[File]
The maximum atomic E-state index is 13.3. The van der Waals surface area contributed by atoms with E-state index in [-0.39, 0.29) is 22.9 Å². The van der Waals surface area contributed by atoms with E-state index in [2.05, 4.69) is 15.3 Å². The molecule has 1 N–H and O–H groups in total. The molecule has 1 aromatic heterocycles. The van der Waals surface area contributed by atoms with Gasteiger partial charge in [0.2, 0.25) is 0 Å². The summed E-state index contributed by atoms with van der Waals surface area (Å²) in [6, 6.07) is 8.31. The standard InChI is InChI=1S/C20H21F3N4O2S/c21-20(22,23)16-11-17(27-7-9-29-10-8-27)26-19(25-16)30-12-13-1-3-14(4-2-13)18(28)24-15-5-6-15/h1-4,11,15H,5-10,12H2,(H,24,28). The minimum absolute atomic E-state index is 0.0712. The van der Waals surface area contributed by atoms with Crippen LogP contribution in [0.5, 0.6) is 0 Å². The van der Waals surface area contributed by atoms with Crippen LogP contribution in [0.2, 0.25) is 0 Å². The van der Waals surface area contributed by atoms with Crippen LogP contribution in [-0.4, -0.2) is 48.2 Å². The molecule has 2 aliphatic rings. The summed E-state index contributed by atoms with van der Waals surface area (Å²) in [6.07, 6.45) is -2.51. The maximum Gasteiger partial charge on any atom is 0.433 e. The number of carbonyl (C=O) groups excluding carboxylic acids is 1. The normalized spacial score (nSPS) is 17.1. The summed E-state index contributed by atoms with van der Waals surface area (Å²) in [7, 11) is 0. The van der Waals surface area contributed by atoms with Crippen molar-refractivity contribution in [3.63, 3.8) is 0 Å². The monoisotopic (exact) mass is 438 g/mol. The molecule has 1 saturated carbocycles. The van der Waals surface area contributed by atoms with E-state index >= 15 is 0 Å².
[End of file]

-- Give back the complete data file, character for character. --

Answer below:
The maximum atomic E-state index is 13.3. The van der Waals surface area contributed by atoms with E-state index in [-0.39, 0.29) is 22.9 Å². The van der Waals surface area contributed by atoms with E-state index in [2.05, 4.69) is 15.3 Å². The molecule has 1 N–H and O–H groups in total. The molecule has 1 aromatic heterocycles. The van der Waals surface area contributed by atoms with Gasteiger partial charge in [0.2, 0.25) is 0 Å². The summed E-state index contributed by atoms with van der Waals surface area (Å²) in [6, 6.07) is 8.31. The standard InChI is InChI=1S/C20H21F3N4O2S/c21-20(22,23)16-11-17(27-7-9-29-10-8-27)26-19(25-16)30-12-13-1-3-14(4-2-13)18(28)24-15-5-6-15/h1-4,11,15H,5-10,12H2,(H,24,28). The minimum absolute atomic E-state index is 0.0712. The van der Waals surface area contributed by atoms with Crippen LogP contribution in [0.5, 0.6) is 0 Å². The van der Waals surface area contributed by atoms with Crippen LogP contribution in [0.2, 0.25) is 0 Å². The van der Waals surface area contributed by atoms with Crippen LogP contribution in [-0.4, -0.2) is 48.2 Å². The molecule has 2 aliphatic rings. The summed E-state index contributed by atoms with van der Waals surface area (Å²) in [6.07, 6.45) is -2.51. The maximum Gasteiger partial charge on any atom is 0.433 e. The number of carbonyl (C=O) groups excluding carboxylic acids is 1. The normalized spacial score (nSPS) is 17.1. The summed E-state index contributed by atoms with van der Waals surface area (Å²) in [7, 11) is 0. The van der Waals surface area contributed by atoms with Crippen molar-refractivity contribution in [3.63, 3.8) is 0 Å². The monoisotopic (exact) mass is 438 g/mol. The molecule has 1 saturated carbocycles. The van der Waals surface area contributed by atoms with E-state index >= 15 is 0 Å².